Directory enquiries complaints treble in a month

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The Independent Online
CUSTOMER COMPLAINTS against British Telecom's directory enquiries service have tripled in the space of just one month, according to industry watchdog Oftel, writes Sophie Goodchild.

Its figures show that callers are more dissatisfied than ever with the cost and the poor level of service provided by the company, which last week announced annual profits of pounds 3.22bn - the equivalent of pounds 100 per second.

Consumer groups say the formal complaints, which have increased from an average of 12 per month to 38 in October alone, are just the "tip of the iceberg" and that BT will have to take drastic action if it is to compete with companies which Oftel is allowing to offer rival directory enquiries services from January next year.

The rise in complaints coincides with changes by BT to its directory enquiries facility, which came into effect at the start of October. These changes mean that operators will no longer provide customers with a residential phone number without being given a full address by the caller.

The operators also put customers through to a robotic voice to say there is no listing, and generally keep the length of the help time offered to a minimum of 25 seconds.

The company angered customers earlier this year when it decided to increase the cost of a 192 call by 40 per cent, from 25p to 35p. A call to international directory enquiries was increased from 20p to 80p.

"About five companies are waiting to compete with BT. We want to see a competitive market because one of the benefits to customers is that they will be able to pick the service they want," said an Oftel spokesman.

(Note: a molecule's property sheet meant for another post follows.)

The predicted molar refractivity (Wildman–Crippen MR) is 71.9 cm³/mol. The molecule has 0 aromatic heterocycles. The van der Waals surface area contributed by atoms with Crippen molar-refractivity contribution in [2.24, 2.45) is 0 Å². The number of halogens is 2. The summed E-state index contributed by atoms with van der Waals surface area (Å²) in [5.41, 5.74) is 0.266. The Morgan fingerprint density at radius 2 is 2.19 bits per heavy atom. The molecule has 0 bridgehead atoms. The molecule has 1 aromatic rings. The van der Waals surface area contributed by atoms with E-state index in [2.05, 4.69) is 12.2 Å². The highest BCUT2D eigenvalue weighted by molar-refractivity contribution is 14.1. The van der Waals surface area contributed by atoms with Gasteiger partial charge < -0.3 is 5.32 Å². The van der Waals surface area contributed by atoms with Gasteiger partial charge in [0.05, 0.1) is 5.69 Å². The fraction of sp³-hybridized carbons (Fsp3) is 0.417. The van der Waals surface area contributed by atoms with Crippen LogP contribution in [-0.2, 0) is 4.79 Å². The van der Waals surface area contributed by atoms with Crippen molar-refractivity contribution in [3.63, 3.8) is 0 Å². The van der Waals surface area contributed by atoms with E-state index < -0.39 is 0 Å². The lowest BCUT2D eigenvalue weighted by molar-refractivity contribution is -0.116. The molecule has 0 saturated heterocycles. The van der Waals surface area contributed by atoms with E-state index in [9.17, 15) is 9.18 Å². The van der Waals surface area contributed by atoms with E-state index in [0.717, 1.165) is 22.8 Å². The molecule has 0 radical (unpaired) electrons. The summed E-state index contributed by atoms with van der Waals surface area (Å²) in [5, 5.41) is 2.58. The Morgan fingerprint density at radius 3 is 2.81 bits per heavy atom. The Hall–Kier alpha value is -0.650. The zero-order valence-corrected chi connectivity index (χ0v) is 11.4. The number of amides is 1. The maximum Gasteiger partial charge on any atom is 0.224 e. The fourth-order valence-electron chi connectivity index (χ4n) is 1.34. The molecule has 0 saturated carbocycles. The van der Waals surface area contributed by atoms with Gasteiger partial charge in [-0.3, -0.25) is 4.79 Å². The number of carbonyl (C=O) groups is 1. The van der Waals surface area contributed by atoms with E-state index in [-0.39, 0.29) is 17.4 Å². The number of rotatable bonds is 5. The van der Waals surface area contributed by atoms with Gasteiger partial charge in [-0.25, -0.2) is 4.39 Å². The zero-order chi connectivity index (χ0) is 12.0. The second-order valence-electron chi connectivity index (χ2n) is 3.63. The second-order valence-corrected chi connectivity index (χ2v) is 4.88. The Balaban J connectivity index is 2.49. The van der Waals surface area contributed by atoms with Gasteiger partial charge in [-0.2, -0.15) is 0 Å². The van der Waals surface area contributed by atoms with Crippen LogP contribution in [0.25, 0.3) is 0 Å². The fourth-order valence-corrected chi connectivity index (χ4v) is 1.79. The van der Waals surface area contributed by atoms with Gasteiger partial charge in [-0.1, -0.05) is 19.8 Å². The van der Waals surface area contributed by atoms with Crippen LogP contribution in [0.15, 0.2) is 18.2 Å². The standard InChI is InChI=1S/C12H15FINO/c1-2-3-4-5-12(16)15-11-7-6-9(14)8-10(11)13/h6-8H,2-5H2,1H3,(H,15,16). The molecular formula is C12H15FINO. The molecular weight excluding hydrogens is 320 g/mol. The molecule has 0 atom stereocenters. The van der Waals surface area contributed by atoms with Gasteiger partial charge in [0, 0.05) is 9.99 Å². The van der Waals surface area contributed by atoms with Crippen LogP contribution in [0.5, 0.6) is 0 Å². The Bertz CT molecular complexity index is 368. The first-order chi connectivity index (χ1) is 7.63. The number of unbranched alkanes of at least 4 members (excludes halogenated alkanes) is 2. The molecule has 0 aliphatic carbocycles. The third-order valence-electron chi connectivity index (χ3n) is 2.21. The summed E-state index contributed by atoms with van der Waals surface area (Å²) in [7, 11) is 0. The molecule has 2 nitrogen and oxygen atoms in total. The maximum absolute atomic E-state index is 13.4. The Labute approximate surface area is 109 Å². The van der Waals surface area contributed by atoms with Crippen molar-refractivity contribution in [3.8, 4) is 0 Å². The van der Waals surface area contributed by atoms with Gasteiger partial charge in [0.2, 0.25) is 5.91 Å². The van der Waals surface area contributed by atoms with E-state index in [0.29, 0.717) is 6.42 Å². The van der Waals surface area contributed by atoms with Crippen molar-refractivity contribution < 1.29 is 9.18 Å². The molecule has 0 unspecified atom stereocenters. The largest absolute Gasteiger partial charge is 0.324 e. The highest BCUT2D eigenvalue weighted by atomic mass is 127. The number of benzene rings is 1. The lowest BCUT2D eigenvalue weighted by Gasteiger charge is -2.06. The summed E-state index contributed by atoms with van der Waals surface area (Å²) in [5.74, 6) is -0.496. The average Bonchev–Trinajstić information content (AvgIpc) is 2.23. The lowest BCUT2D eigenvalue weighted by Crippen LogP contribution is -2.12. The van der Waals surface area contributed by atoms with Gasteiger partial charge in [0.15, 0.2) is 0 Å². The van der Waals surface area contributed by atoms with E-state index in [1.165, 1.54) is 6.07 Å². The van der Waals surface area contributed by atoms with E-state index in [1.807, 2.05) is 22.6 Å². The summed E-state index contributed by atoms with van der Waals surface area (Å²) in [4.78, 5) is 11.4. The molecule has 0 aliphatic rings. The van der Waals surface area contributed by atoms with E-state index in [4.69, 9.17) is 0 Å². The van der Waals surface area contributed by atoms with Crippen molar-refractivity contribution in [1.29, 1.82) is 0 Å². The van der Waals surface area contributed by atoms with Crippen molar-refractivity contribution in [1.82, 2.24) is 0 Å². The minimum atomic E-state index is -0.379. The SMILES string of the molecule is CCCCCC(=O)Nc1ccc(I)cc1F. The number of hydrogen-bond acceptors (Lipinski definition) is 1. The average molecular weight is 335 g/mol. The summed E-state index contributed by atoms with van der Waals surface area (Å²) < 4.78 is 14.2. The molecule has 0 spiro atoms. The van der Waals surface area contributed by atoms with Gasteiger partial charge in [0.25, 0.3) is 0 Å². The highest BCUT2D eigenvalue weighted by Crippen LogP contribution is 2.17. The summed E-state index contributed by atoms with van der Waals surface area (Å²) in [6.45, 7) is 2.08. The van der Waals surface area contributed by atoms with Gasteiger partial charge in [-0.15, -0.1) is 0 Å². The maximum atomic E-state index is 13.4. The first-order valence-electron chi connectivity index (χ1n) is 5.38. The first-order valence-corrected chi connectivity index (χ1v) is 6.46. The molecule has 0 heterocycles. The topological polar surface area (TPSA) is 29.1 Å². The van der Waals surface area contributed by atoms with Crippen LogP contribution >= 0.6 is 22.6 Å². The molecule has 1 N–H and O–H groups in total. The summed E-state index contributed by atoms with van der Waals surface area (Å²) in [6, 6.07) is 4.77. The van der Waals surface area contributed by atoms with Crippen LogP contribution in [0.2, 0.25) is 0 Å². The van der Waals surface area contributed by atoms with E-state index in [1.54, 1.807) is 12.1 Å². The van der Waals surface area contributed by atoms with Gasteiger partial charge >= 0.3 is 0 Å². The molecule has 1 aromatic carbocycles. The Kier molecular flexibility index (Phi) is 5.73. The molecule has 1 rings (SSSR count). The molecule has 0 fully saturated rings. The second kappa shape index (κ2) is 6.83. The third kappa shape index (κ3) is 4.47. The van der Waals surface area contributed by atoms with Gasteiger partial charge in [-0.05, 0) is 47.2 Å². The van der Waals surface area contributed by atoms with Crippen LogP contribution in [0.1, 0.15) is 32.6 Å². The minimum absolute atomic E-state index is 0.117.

"BT are going to have to compete and provide a service that people will pay for. They will have to respond to the competition and improve their act and the service they offer."

The National Consumer Council agrees that BT is not giving customers value for money nor providing them with an adequate service.

"These figures are just the tip of the iceberg because there are many more people who are unhappy who do not make a formal complaint," added an NCC spokeswoman.

"Clearly this sudden surge in complaints indicates that there is something wrong and that BT has introduced changes which are not working.

"They say customers want a quicker service, but if someone is elderly or hard of hearing, then they will obviously need more time spent on dealing with their enquiry. We hope that BT will look into the complaints, especially given the fact that the service which was once free has risen in price."

A spokesman for BT admitted that there had been problems with its directory enquiries service, but said these had now been addressed. "The service has been revamped to help customers and not to hinder them," he said. "Our aim was to help customers by cutting down on the number of time-wasting searches and stop people being held in a queue. For example, if someone wants a number for a Mrs Jones who lives in Wales, then of course that is a futile search.

"We are always concerned if there are complaints, and in some circumstances our operators had not fully understood what they had to do. However, we handle millions of enquiries each year, and the amount of complaints is still very small."

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